Fignon died Tuesday, the French cycling federation announced. Fignon said in June 2009 that he had an advanced cancer of the digestive system and was undergoing chemotherapy.
"Fignon was a great person, true to himself," LeMond told French television. "We were competitors but we were friends.... He had a very, very big talent, much more than anyone recognized."
Seven-time Tour champion Lance Armstrong, a cancer survivor, called Fignon a "dear friend" and a "legendary cyclist."
In 1989, Fignon had a 50-second lead that appeared decisive with only the last day's time trial remaining in the 21-stage race. The two dogged each other for weeks, the leader's yellow jersey passing back and forth.
But LeMond, riding with an aerodynamic helmet and new triathlon handlebars that Fignon maintained were illegal, set a blistering pace on the final day. At the time, it was the fastest full-length time-trial stage ever ridden.
Fignon rode last, his ponytail blowing in the wind, collapsing to the ground after finishing. LeMond took the Tour by eight seconds, the smallest margin of victory.
"For the first time in my career, I cried," Fignon told The Times. "It doesn't matter if it was eight, 10, 20 or 30 seconds. I lost the yellow jersey."
Tour director Christian Prudhomme said Fignon's defeat was steeped in cycling legend.
"I remember that lost look in his eyes on the finish line at the Champs-Elysees, which contrasted with Greg LeMond's indescribable joy," Prudhomme told the Associated Press.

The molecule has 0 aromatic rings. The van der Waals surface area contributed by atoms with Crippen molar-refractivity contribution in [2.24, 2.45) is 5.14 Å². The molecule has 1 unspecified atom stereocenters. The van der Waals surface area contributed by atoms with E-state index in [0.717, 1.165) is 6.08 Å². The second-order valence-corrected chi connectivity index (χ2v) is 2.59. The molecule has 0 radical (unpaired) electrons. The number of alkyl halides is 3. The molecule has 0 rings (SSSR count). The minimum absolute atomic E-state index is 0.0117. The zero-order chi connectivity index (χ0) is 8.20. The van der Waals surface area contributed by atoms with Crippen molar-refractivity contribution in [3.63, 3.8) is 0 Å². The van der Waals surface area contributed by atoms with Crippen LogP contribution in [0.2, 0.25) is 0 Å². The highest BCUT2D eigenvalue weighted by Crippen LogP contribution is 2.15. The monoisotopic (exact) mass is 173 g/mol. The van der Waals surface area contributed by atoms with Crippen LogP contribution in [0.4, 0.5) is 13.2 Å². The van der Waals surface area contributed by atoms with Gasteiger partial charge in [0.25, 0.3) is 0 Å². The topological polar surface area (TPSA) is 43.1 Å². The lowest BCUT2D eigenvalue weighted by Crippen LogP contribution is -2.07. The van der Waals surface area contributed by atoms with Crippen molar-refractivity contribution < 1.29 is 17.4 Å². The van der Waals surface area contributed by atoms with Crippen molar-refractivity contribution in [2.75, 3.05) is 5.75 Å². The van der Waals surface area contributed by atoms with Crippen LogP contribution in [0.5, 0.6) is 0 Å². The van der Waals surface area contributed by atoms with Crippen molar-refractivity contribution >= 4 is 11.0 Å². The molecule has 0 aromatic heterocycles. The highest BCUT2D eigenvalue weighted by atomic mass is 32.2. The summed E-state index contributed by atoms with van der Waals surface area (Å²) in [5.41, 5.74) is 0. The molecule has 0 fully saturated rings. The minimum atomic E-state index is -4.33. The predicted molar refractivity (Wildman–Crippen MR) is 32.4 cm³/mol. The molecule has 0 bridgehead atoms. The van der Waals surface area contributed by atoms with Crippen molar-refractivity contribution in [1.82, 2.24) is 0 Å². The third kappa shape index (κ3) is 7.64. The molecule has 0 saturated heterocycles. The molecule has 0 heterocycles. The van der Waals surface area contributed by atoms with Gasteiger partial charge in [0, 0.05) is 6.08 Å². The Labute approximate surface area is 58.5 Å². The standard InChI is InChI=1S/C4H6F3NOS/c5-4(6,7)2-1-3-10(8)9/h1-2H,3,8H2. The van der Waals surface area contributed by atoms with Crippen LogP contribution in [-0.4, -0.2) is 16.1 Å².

In Fignon's autobiography, "We Were Young and Carefree," which was published last year, he admitted to doping, describing drug-taking in the 1980s as widespread. He said it was recreational rather than performance-enhancing — aided by the strong Colombian involvement in cycling at the time and accompanied by large quantities of cocaine.
He said doping in cycling was revolutionized by the arrival of the growth hormone EPO in the early 1990s. Fignon said he refused to take it and retired in 1993 when he realized that mediocre riders were keeping up with him.
Born April 12, 1960, Fignon competed in races while completing his army service before being signed to the Renault team.
Fignon won the Tour on his first attempt in 1983 in just his second year as a professional, seizing the opportunity presented by the absence of injured four-time winner Bernard Hinault.
They went head-to-head the next year. Fignon captured five stages of the Tour and finished more than 10 minutes ahead of Hinault.
"He was a fighter, and like me, was always vying for victory. We always had fair battles," Hinault said. "He fought this disease, too, but lost the battle."
Fignon is survived by his wife, Valerie, and a son from a previous marriage.